Back in the day it wasn’t kebabs, but tripe, “chappit tatties” and pigs’ trotters.
It is a common sight on a Saturday night in most towns and cities across Scotland.
Bleary-eyed revellers emerge from pubs and clubs at closing time and stumble into a takeaway, on the hunt for a late-night snack.
Earlier this week, Broughty Ferry takeaway Khans was granted a late licence after it was suggested that kebabs would help reduce incidents of domestic violence.
But the idea of a post-pub greasy feast helping to prevent disorderly behaviour in the city is nothing new it actually goes as far back as the earliest years of the 20th century.
Back then, Dundee pubs opened at 8am and closed at 11pm, with more than 400 licence holders for the population of 160,000.
It was common for eating-houses to remain open until after midnight on Saturdays, and delicacies on offer to drunken punters included tripe, “chappit tatties”, roasted spuds and pigs’ trotters.
The availability of such grub was aimed at “neutralising the effect of alcohol”, according to an Evening Telegraph report from 1962 which was looking back at the city’s alcohol culture.
Iain Flett, city archivist, said: “There was all sorts of fast food available in those days, including the bridie which was good for the workers because they had something to hold onto even if their hands were dirty.
“Buster stalls mushy peas, mashed potatoes and vinegar were also popular.
“That was sold on the street and you were given a plate which you had to hand back once you were finished.
“It was returned to the vendor who gave it a quick wipe before serving food on it to the next person.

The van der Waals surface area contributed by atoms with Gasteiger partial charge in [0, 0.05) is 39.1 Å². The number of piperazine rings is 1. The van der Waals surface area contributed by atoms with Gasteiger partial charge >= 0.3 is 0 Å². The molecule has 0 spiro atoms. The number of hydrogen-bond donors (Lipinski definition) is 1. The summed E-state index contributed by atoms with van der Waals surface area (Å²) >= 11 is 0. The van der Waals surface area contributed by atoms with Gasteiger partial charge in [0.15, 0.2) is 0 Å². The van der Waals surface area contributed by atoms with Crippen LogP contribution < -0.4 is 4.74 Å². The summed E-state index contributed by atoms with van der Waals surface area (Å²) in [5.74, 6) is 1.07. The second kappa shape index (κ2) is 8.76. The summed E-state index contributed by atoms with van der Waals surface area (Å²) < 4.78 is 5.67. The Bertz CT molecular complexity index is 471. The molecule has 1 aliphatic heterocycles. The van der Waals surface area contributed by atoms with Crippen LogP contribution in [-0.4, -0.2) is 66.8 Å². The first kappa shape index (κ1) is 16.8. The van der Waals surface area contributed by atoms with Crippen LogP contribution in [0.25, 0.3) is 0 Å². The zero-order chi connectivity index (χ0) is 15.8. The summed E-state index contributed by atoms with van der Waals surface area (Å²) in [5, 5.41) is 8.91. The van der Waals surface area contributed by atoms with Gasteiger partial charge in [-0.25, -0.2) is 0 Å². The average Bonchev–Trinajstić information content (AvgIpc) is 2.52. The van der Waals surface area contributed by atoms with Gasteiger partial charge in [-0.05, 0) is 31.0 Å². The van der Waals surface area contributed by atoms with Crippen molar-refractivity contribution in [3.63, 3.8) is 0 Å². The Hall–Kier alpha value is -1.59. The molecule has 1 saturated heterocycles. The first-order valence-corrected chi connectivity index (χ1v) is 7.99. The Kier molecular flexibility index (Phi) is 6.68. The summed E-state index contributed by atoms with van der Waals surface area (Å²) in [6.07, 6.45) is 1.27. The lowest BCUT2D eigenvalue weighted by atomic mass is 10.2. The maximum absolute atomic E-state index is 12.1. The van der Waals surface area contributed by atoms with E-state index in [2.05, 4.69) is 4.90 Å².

“They didn’t really do food hygiene back then!”
In the early 1900s, Dundee had earned the title of “Scotland’s Wettest City” and no wonder. Drunken men had become comic figures and wife-beating was so prevalent it was even joked about by women.
The Tele report from the time said: “When the lassies played ‘hoosies’, the one acting the husband, wearing the man’s cap and with an empty clay pipe in her mouth, always adopted a staggering gait as if drunk and proceeded to punch the spouse.”
In those days, there was no law banning children from being given alcohol to carry out and youngsters were often paid to fetch liquor for older citizens, known as “running the cutter”.
Last week, councillors agreed that Dundee now has too many places selling alcohol and the city’s licensing board has now adopted a tougher stance on applications for new licensed premises.
But things aren’t much different now than they were 100 years ago. In 1913, pressure to deal with Scotland’s drink problem resulted in the passing of the Temperance (Scotland) Act which laid down a later opening time of 10am instead of 8am and, during the First World War, pubs were only allowed to open for eight hours.
In the 1920s, prohibitionists Edwin “Neddy” Scrymgeour and Bob Stewart both from Dundee stepped up their campaign to have pubs closed, which later resulted in Scrymgeour being elected as MP for the city.
Today, there are 100 fewer licensed premises in city but the pubs and the takeaways remain as popular as ever.